By Steve Patterson
Furniture and Interiors Manager
17th June 2019
Recently, we shared our knowledge of what an empowered workspace is and how you can create one. In essence, it’s all about breaking through tradition to foster working environments which adapt around those using it as opposed to the other way around. We call this human-centric office design.
A large part of empowering employees is by allowing and facilitating flexible working. That said, many business owners and employers still have reservations about flexible working for fear that it will hinder productivity and breakdown communication. With that in mind, we wanted to offer some advice on how you can maintain strong communication lines and still benefit from a flexible working culture.
In the blog post, we will cover the following topics:
- Fostering a culture of trust
- Social workspaces where staff can communicate more casually
- Providing diverse work settings so staff feel that they have everything they need
- Video conferencing and cloud-based information sharing
How to improve communication for flexible working
We’ve talked before about how to help remote staff stay organised and involved but this time, we want to focus on how to bolster strong communication lines throughout the business as staff become more nomadic. More specifically, how this can be done through office interior design, furniture and technology.
Office fit out elements to create a culture of trust
In order for flexible working to be a positive experience for everyone involved, two-way trust is essential. If employers are going to offer staff flexibility, they need to be flexible and allow them the freedom to be responsible for their own time. Similarly, if employees are going to request flexible working benefits, they need to be equally as lenient and willing to be flexible themselves.
It’s not just about expressing trust and then just sending staff off on their merry way though. It’s also about streamlining processes, providing sufficient technology, facilitating requirements and leading by example.
Task management tools, setting targets and deadlines, encouraging regular face-to-face meetings, electronic shared calendars, social events and self-management training are all popular ways to maximise flexible working.
In terms of commercial design and resource though, these are our recommendations:
Social spaces as part of office fit out
Purpose-built social spaces which staff can use as a place to relax and communicate in a more casual environment are a great way to encourage social interactions and therefore professional communication back ‘at the desk’. This is also the ideal setting to experiment with trends and making the office feel like a home from home, hopefully then reducing the amount staff will want to be away from the office.
Diverse and inclusive work settings
Another way to reduce the amount of time staff may want to spend away from the office and encourage more face-to-face collaboration is to provide a diverse selection of work settings to choose from. This will ensure staff of all roles and personalities feel accommodated and able to fulfil their responsibilities on-site. This will then naturally strengthen relationships and communication.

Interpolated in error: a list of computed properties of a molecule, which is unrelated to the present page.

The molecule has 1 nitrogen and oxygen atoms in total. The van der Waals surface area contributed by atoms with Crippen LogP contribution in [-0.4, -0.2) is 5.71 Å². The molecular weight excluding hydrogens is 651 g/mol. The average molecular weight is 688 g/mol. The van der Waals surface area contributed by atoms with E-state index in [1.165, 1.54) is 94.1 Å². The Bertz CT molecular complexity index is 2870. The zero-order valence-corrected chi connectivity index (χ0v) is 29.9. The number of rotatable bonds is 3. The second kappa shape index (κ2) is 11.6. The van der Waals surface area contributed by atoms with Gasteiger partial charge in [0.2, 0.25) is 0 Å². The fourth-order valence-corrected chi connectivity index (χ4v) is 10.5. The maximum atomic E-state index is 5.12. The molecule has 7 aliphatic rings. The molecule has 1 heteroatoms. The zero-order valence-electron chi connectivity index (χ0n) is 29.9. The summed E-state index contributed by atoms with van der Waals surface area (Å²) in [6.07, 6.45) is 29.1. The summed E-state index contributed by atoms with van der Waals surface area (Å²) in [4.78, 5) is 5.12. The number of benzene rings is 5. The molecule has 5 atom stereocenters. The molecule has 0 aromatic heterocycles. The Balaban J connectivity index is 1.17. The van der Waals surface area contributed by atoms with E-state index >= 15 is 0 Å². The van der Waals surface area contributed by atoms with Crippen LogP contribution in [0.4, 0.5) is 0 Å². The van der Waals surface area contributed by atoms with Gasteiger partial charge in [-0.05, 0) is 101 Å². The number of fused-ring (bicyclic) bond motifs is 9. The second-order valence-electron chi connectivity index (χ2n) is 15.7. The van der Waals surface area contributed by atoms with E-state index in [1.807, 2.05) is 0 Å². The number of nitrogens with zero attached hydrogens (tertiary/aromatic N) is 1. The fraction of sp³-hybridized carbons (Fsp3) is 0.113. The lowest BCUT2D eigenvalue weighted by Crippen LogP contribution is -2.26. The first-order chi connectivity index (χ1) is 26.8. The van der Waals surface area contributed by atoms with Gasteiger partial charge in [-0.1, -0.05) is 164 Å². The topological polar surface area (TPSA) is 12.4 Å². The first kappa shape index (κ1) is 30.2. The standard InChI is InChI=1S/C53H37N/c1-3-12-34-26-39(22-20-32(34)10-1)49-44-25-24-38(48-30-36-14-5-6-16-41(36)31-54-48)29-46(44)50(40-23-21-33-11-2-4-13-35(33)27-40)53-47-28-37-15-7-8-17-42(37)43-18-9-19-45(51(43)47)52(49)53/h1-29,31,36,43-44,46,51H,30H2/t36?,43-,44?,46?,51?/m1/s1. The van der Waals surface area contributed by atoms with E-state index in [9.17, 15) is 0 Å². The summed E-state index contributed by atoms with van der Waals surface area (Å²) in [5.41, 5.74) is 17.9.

Video conferencing and cloud-based collaboration
With the rise of flexible working comes a continued breakdown of traditional 9-5 working hours. Staff are now working at various intervals around the clock, which means they need the appropriate technology to facilitate seamless communication with colleagues. We recommend video conferencing facilities and cloud-based information-sharing products such as the Google Jamboard to streamline this process.
Will flexible working impact profit?
More than 60% said flexible working has had a positive impact on their profit & loss (Vodafone).
In our 2018 Workplace Issues Survey, we discovered that more than 40% of UK office workers say workplace issues are enough to make them leave a job. Amongst these issues were things like negative atmosphere, office temperate, slow internet connection, interruptions, lack of integrated technology and uncomfortable working positions.
The advantage of allowing flexibility around where, when and how employees work is that the consequences of these common workplace issues can be reduced.
Other benefits of flexible working include:
- Optimises the use of available space (particular important in small offices)
- Improved wellbeing and a better work-life balance
- Increased cross-communication across teams or departments
- Benefits for your bottom line and cost-saving as overheads are reduced
- A boost in productivity, motivation and job satisfaction
How does flexible working impact productivity?
Nearly 90% of British workers say flexible working would boost their productivity (YouGov).
A survey of 4,000 UK workers conducted by McDonalds revealed the following statistics:
- 42% want to work flexibly in some way (e.g. compressed working hours)
- 69% say working in a flexible job would encourage them to say in a job for longer
- 57% agree that flexible working would improve their wellbeing and satisfaction
Click for further reading on the benefits of flexible working.
By law, this is something that employees who have worked at a company for more than 26 weeks can now request. So, it’s in the interest of business owners and employers to find a way to make flexible working work for everyone.